Road bikes must have a triangular frame, and will have gears and brakes. Handlebars must be your typical curved racing type, and bar ends must be plugged. Aero bars are not allowed apart from in time trials where they must meet certain requirements.

Above is a basic rundown of the requirements, and more detailed information can be supplied upon request. Typically though, any road racing type bike will comply with the requirements, while track bikes are purpose built for this duty.

I'm not sure if I'm good enough to race. How do I know?
The club typically runs graded races, where riders are divided into different groups according to their ability. We obviously can’t accommodate all abilities, but our senior racing includes riders from older junior categories, through to riders in their sixties, and older. We also conduct racing for junior competitors.

The club has coaches and other officials that can assist you in understanding where you may fit, and provide advice. Feel free to contact us through this website.

Don’t feel disheartened if you have a go and can’t keep up. Even quite physically fit people can have trouble at first. Often it is not base fitness that is the problem, but rather not being used to a faster speed, and the need to gain confidence in what you are doing. Competing in a few races usually sees most reasonably fit newcomers getting into the swing of things fairly quickly.

Are there any dangers involved?
Riding a bicycle at speed and in a group has some inherent risks. Crashes can occur, but are not particularly common. Racing on public roads also has some risks in dealing with other road users.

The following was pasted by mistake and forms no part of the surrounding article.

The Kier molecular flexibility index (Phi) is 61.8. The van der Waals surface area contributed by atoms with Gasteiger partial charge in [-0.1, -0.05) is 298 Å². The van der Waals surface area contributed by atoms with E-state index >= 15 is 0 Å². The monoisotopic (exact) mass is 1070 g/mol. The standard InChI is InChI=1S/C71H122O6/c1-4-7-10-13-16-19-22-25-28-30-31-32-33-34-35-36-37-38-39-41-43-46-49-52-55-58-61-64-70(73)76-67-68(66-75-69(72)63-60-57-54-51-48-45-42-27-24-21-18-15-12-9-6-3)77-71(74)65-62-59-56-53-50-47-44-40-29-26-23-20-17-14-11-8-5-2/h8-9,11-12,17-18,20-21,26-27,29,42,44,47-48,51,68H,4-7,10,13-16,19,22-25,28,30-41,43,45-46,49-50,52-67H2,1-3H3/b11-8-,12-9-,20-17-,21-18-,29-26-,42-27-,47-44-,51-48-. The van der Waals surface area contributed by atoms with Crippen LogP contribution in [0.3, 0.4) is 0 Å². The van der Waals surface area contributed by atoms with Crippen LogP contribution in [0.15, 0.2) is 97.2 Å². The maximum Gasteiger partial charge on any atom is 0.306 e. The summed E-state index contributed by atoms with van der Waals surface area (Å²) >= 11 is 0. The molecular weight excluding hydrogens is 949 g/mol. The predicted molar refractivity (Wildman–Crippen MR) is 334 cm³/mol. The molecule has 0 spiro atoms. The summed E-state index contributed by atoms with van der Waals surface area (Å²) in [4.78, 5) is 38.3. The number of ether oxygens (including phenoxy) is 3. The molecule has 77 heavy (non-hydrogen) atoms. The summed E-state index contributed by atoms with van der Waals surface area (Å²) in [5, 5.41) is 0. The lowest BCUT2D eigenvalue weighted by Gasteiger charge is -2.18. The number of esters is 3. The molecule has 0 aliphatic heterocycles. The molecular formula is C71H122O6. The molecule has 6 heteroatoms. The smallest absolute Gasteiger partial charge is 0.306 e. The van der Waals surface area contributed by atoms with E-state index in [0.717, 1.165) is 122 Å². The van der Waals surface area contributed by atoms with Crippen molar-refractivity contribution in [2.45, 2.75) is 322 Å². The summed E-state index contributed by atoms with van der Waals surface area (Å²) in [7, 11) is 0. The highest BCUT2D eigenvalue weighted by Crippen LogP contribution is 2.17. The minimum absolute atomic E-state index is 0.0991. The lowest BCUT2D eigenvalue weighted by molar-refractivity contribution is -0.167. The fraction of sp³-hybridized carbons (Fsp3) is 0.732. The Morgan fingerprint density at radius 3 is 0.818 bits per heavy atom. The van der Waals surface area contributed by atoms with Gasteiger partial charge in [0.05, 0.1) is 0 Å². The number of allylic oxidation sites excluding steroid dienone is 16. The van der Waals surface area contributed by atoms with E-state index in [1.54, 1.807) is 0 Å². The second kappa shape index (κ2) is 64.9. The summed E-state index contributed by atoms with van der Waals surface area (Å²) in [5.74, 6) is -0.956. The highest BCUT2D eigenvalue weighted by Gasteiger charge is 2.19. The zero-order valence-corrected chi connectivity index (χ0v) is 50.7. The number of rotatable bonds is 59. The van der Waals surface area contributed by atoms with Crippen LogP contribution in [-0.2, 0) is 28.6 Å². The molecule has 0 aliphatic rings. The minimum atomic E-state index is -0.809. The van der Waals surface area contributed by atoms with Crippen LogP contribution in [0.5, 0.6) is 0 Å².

Riders competing in club events are required to be aware of there surroundings, mindful of other road users, and comply with the appropriate road rules, conditions of our racing permits issued by the police, and the rules and policies of the club.

I have never done this before, can I get some help to get going?
We would advise any new rider to become familiar with the basic rules of cycling, the road rules as they apply to cycling, and basic knowledge and skills for riding in a bunch. We can provide assistance in gaining these skills and knowledge.

We can also provide advice and assistance in a number of areas related to cycling and cycle racing. There is nothing to be scared of in this, and once you have gained these skills and knowledge it will open a new dimension on your cycling.

What about coaching?
The club membership includes coaches who can assist riders looking for advice on how to improve their training.
Does the club conduct training rides or sessions?

The club itself does not typically conduct training rides or sessions. However some coaches within the club do. There are group rides occurring regularly in the area that riders can join. These are a good way to learn the ettique of group riding.

‘I think I might be good at this! What opportunities are there to go further in the sport?’

The answer to this question really depends upon who you are. There are numerous events in Queensland and around Australia that you could compete in, including annual regional, state and National championship events that cater for all age groups.

At the elite level, some of our members have represented Australia, won National and World championships, and competed at a professional level including riding in the Tour de France and other top events.

Will I be expected to make a contribution to the club?

The club functions on the contribution of members, and as such there is an expectation that members will contribute to the running of the club commensurate with their usage of club services. This can be as simple as assisting at a road race by being a marshal.